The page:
#How #do #i #request #my #credit #report
How do i request my credit report
Who Can Request a Business Credit Report?
Business credit reports are easy to find.
- 1 How Do I Get a Credit Report for My Company?
- 2 How Can a Business Report to the Credit Bureau?
- 3 Report Bad Debt to the Credit Bureau
- 4 How Do I Get my Business Credit Report?
Thanks to the Internet, just about anyone can run a request for a business credit report. Even though the rules for requesting business credit reports have been relatively less restrictive than those governing personal credit profiles, individuals with no connection to trade financing rarely had the knowledge to access fiscal data for corporations and small businesses. Understanding the contents of a business credit report can help owners shield their companies from undue scrutiny.
Business credit reports don’t follow the same rules as personal credit profiles. For instance, a personal credit report relies exclusively on information tracked and vetted through banking and accounting relationships, often verified by third parties. However, a business credit report can include trade details submitted directly from vendors or clients, as well as information copied and pasted from news reports, company filings or official websites.
Just as multiple credit reporting agencies offer competing versions of consumer credit reports, a handful of business intelligence services provide their proprietary versions of business credit reports. Most business owners may be most familiar with the traditional reports offered by Dun & Bradstreet, often connected with the firm’s “DUNS Number.” However, Experian, Equifax, TransUnion and other providers offer business reports that blend credit information with other company facts.
For new entrepreneurs, starting a separate business credit report can shield a growing company from the good or bad elements of a founder’s personal credit report. Finding a line of business credit with a fresh credit report will still require partnership with a sympathetic loan officer, but may not be impacted by financial difficulties in a company owner’s personal credit report. Likewise, a failed business does not have to impact its owner’s personal credit score, as long as the owner has carefully separated personal and business debts.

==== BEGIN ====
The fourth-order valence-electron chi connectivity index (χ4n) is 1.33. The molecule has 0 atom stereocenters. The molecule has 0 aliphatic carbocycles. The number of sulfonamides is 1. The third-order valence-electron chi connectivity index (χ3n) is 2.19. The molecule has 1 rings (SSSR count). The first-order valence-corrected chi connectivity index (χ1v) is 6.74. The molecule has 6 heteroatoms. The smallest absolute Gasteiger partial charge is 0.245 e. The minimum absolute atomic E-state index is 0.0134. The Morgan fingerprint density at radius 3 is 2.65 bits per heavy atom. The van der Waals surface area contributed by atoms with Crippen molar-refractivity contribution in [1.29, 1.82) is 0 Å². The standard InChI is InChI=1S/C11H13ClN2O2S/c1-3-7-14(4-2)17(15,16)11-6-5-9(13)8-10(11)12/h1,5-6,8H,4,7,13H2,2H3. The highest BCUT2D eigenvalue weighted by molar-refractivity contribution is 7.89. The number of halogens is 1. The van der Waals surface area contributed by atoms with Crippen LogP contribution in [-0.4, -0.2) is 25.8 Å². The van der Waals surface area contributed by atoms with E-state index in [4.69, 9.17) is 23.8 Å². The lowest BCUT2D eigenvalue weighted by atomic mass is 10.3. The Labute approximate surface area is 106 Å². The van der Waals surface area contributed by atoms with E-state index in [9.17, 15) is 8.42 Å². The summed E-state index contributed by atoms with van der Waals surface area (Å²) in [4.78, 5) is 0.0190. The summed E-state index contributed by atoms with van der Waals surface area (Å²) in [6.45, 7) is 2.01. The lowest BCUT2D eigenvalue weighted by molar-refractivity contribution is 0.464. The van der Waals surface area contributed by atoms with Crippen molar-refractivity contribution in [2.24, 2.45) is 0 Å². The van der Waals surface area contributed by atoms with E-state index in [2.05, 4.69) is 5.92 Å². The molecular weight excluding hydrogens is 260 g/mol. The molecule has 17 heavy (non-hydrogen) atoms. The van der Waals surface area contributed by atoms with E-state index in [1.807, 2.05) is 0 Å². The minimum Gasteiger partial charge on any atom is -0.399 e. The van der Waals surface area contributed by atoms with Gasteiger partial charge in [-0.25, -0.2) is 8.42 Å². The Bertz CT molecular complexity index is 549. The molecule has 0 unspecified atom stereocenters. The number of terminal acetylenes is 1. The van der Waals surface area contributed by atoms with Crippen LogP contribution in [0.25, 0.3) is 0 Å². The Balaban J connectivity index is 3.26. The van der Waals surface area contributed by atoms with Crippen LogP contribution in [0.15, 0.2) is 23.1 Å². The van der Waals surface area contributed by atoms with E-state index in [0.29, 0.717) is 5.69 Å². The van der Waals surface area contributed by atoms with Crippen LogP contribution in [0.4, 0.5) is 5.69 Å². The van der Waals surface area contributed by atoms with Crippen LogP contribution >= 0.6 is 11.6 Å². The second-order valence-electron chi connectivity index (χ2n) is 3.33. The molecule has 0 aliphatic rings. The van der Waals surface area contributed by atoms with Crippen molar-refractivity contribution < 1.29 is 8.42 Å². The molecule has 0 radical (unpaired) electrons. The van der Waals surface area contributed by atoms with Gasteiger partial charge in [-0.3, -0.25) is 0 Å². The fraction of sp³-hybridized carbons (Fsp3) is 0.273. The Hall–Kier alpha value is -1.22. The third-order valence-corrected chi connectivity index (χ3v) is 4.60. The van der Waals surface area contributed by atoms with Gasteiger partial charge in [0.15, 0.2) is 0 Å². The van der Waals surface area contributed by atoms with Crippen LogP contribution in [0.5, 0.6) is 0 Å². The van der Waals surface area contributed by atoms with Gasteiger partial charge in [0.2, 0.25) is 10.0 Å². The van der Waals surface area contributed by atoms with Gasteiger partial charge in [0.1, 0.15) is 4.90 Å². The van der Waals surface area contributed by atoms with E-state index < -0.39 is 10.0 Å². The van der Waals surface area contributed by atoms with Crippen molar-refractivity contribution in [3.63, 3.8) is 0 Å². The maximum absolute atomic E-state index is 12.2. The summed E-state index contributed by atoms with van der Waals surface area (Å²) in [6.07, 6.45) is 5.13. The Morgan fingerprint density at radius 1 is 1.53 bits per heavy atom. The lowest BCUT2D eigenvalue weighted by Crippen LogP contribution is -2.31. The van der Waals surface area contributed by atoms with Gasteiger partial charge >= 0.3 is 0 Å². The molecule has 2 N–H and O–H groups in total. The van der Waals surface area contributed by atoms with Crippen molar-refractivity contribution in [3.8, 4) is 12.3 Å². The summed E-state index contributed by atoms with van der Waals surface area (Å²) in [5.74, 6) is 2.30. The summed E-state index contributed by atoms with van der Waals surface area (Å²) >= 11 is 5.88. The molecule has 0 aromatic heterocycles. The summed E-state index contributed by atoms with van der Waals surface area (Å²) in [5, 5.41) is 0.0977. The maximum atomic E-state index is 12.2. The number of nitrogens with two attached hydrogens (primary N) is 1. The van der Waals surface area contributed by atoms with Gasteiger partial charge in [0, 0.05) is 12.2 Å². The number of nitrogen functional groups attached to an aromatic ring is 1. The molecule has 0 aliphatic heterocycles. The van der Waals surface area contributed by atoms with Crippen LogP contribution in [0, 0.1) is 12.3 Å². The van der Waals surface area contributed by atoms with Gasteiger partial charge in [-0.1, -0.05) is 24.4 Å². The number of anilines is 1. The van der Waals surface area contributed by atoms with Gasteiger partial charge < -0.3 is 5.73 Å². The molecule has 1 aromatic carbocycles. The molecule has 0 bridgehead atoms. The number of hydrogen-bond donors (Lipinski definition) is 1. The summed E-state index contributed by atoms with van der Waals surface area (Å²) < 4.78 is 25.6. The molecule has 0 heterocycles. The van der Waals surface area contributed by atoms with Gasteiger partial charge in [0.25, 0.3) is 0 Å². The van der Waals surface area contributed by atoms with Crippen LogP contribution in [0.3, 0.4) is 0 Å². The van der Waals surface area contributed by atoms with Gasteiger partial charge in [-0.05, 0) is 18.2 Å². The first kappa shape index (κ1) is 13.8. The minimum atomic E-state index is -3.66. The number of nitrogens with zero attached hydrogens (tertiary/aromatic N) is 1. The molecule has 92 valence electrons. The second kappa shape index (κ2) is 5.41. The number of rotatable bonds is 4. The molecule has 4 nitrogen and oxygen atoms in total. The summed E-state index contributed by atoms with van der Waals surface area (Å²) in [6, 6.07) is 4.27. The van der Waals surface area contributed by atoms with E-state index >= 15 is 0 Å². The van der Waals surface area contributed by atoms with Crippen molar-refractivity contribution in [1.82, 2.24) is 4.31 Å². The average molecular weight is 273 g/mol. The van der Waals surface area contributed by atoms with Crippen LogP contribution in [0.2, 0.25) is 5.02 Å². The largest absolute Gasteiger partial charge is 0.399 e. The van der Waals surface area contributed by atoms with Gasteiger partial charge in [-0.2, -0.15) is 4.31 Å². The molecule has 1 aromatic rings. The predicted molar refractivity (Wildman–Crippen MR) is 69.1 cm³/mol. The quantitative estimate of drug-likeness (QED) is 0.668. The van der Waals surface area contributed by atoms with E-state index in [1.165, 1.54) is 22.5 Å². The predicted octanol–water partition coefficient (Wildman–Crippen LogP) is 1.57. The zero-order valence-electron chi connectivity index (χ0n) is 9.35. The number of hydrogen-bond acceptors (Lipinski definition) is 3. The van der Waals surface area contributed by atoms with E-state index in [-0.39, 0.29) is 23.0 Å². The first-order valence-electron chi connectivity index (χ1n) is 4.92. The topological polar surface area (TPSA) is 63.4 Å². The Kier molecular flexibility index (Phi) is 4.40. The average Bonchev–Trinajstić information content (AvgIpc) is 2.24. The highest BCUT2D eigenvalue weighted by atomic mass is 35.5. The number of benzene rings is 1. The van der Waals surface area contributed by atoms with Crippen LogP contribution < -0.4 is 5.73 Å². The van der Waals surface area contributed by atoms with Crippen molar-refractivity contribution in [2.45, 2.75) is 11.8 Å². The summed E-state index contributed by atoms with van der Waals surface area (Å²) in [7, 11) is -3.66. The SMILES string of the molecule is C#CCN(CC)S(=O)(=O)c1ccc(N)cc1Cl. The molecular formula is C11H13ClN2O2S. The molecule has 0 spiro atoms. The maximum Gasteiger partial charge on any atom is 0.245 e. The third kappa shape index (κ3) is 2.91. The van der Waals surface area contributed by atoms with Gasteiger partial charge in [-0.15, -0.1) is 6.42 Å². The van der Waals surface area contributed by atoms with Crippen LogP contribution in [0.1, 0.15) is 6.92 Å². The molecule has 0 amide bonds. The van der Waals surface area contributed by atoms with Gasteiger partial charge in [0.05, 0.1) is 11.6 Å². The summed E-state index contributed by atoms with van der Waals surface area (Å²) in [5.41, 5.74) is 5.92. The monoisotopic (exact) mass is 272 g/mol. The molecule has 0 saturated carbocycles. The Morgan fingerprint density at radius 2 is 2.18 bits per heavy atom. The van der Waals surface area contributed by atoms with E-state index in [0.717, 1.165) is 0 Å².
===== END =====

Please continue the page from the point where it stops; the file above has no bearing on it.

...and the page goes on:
Many phony credit repair schemes often hinge on the concept of incorporating a new business for the sole purpose of establishing corporate credit. Lenders use their own risk factors when determining whether or not to extend terms or business loans to relatively new companies. Some business credit report providers offer a scoring system, not unlike a consumer FICO score, to help estimate corporate credit risk. Just as a lack of credit history can drag down a personal credit score, a clean slate can hinder loans from banks and vendors that prefer to let other companies assume the risk of doing business with a startup.
Business owners can leverage the ability to request credit reports for their own vendors and customers. For instance, a business credit report check can become part of the due diligence process at a service provider that relies on regular time and expense billing. Learning of a prospective client’s inability to pay a former vendor might influence the new client onboarding process, or could encourage company owners to secure larger retainers.
About the Author
Joe Taylor Jr. manages sales for a Fortune 500 company and writes about finance, culture, and design. He has worked as a journalist and producer since 1989. His work has appeared on CNBC, CNN, and NPR, where Elvis Costello once taught him how to brew perfect tea. He holds a Bachelor of Science from Ithaca College.